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About the Book

Beyond the Book

248 pp., 6.125 x 9.25, 18 illus., notes, bibl., index

Paper
ISBN  978-0-8078-7137-9
Published: September 2010

The Quest for Citizenship

African American and Native American Education in Kansas, 1880-1935

By Kim Cary Warren


In The Quest for Citizenship, Kim Cary Warren examines the formation of African American and Native American citizenship, belonging, and identity in the United States by comparing educational experiences in Kansas between 1880 and 1935. Warren focuses her study on Kansas, thought by many to be the quintessential free state, not only because it was home to sizable populations of Indian groups and former slaves, but also because of its unique history of conflict over freedom during the antebellum period.

After the Civil War, white reformers opened segregated schools, ultimately reinforcing the very racial hierarchies that they claimed to challenge. To resist the effects of these reformers' actions, African Americans developed strategies that emphasized inclusion and integration, while autonomy and bicultural identities provided the focal point for Native Americans' understanding of what it meant to be an American. Warren argues that these approaches to defining American citizenship served as ideological precursors to the Indian rights and civil rights movements.

This comparative history of two nonwhite races provides a revealing analysis of the intersection of education, social control, and resistance, and the formation and meaning of identity for minority groups in America.

About the Author

Kim Cary Warren is assistant professor of history at the University of Kansas.


Reviews

"A thoughtful examination of the educational, philosophical, and developmental history of nonwhite peoples in the United States, highly recommended as a worthy addition to college and public library American History shelves."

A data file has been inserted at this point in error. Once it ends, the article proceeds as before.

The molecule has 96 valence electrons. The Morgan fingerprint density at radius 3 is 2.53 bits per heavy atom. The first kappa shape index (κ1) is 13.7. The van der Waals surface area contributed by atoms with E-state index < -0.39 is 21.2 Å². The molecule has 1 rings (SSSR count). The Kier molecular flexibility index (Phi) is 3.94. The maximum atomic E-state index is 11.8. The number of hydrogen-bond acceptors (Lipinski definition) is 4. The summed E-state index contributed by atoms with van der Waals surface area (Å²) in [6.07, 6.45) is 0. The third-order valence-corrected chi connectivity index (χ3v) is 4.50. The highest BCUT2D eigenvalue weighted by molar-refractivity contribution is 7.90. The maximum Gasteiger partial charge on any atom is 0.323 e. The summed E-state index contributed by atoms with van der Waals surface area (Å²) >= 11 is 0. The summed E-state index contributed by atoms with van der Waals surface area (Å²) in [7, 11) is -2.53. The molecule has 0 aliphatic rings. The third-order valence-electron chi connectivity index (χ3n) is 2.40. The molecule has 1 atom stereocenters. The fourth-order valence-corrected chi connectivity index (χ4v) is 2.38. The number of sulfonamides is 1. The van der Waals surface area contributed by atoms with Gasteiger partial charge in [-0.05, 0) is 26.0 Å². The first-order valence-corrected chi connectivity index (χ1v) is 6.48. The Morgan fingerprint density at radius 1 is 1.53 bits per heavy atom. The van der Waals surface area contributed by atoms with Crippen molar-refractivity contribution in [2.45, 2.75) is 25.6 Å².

--Midwest Review of Books

"Students of the history of education will benefit from this helpful investigation that allows comparison to contemporary schools like the Hampton Institute and Booker T. Washington's Tuskegee Institute. Recommended."
--Choice

"A valuable contribution to Kansas history and essential reading for those interested in education and the construction of identities among two of America's most prominent minority groups."
--The Journal of American History

“Warren’s well-researched and valuable study is intriguing.”
--American Historical Review

“A good, well-documented contribution to our understanding of the driving forces behind education for African Americans and Native Americans and the end results of such schooling.”
--Kansas History

“A bold and important work that situates the Kansas story in the larger context of race relations in America . . . . This very fine book deserves a careful reading by educational historians. Students, moreover, will find it a fascinating window on the complex connections between race, education, and the meaning of citizenship in America.”
--History of Education Quarterly

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